'The Pole of Relative Inaccessibility is "that imaginary point on the Arctic Ocean farthest from land in any direction". It is a navigator's paper point contrived to console Arctic explorers who, after Peary & Henson reached the North Pole in 1909, had nowhere special to go. There is a Pole of Relative Inaccessibility on the Antarctic continent, also; it is that point of land farthest from salt water in any direction. The Absolute is the Pole of Relative Inaccessibility located in metaphysics. After all, one of the few things we know about the Absolute is that it is relatively inaccessible. It is that point of spirit farthest from every accessible point of spirit in all directions. Like the others, it is a Pole of the Most Trouble. It is also - I take this as given - the pole of great price' (Dillard 1988: 19).

* I am struck by the genuinely extraordinary qualities of people like Douglas Mawson, or Tom Crean and William Lashly, and the flawed ambiguity of so many others entertaining and internalising the severely compromised myth of 'heroism' and the idea of south - Scott, Teddy Evans, Shackleton, etc.;

* the inadequacy of many of the British explorers' understanding of the possibilities and predicaments of animals in these horrifying conditions: the incompetence and sentimentality in their use of dogs and ponies, despite advice from the Norwegians (Nansen and others) - and the gradual becoming-animal of Scott's abject Polar party, man-hauling their way to their deaths - unaccommodated man, bare life, reduced to the most bestial of states physically, and yet oh so disarmingly calm and dignified - so 'English' - in their discovery of failure and in their dying (of landscape and weather);

* the actual material implications of the weather conditions for the human body and mind, beyond the stiffness of upper lips clouded by 'frost smoke': depression, cramps, freezing sweats, swollen limbs, bleeding gums from scurvy, shivering fits ('until I thought my back would break', Cherry-Garrard), diarrhea, mental confusion, exhaustion, snow blindness, the blackened festering tissue of frostbite on noses, fingers and toes, hypothermia, etc. The mystical quietism of the naturalist Edward Wilson - 'I can never forget that I did realise, in a flash, that nothing that happens to our bodies really matters' (Thomson 2002: 148). On the horrors of frostbite, Frances Ashcroft writes: "When freezing is rapid, needles of ice may crystallise inside cells, puncturing cell membranes. If ice crystals rub together, they may physically tear the cells apart, which is one reason it is not advisable to rub frostbitten areas' (2001: 72);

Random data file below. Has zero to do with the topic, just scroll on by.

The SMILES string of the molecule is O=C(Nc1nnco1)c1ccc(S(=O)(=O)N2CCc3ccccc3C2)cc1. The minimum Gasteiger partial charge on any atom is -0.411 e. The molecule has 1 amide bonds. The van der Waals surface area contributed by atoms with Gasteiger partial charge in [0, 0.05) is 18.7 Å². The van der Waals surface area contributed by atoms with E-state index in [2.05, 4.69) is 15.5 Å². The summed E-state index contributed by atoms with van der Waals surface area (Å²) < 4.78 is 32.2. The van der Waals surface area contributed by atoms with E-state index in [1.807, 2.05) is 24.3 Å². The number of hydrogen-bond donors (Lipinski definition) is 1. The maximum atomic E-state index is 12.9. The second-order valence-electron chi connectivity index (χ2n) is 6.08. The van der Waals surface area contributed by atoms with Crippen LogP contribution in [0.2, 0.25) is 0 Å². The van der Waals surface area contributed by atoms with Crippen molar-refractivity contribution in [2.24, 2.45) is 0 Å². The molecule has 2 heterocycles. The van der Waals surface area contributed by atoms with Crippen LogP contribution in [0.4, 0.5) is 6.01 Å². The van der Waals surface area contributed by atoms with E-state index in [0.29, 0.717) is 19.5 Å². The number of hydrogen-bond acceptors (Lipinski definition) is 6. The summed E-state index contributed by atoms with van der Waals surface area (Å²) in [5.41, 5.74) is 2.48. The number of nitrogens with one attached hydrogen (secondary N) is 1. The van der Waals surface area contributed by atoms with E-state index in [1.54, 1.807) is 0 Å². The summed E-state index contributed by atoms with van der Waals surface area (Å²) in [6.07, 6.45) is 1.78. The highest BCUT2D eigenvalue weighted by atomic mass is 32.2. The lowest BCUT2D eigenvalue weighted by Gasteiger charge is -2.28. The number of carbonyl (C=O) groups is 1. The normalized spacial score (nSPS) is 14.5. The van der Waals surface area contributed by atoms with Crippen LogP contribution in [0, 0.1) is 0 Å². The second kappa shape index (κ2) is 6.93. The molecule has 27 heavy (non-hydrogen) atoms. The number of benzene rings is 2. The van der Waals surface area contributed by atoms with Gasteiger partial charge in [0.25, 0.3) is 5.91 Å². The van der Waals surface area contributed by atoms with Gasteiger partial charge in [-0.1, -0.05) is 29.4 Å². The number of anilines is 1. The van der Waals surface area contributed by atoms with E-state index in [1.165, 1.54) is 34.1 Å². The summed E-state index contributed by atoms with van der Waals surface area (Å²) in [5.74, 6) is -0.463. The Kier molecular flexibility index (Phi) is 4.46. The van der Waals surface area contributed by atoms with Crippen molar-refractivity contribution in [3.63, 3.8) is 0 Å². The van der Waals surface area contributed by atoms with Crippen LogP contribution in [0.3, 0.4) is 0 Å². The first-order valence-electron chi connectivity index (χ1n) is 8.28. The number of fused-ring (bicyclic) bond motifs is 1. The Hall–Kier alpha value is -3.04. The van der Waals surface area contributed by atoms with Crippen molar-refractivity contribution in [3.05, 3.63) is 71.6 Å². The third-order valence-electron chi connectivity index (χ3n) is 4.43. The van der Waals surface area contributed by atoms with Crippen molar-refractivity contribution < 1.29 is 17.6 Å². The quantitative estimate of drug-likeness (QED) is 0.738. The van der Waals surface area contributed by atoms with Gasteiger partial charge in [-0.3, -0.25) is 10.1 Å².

* the radical perceptual disorientation of white out, of the ganzfeld of absolute 'smooth space': 'Smooth space is occupied by intensities, wind and noise forces, and sonorous and tactile qualities, as in the desert, steppe, or ice. The creaking of ice and the song of the sands ... Where there is close vision, space is not visual, or rather the eye itself has a haptic, non-optical function: no line separates earth from sky, which are of the same substance; there is neither horizon nor background nor perspective nor limit nor outline or form nor centre; there is no intermediary distance, or all distance is intermediary. Like Eskimo space' (Deleuze & Guattari: 479, 494).

* the shocking suddenness of loss of life: on Scott's Discovery expedition, for example, Seaman Vince, wearing inappropriate boots, sliding helplessly from the ice into the sea, never to be found (like Evans, like Oates); and then there's the dog Osman who was washed overboard during the Terra Nova's journey south from New Zealand, only to be thrown back onto the deck by another wave;

'My name is Silence. Silence is my bivouac, and my supper sipped from bowls. I robe myself mornings in loose strings of stones. My eyes are stones; a chip from the pack ice fills my mouth. My skull is a polar basin; my brain pan grows glaciers, and icebergs, and grease ice, and floes. The years are passing here' (Dillard 1988: 49).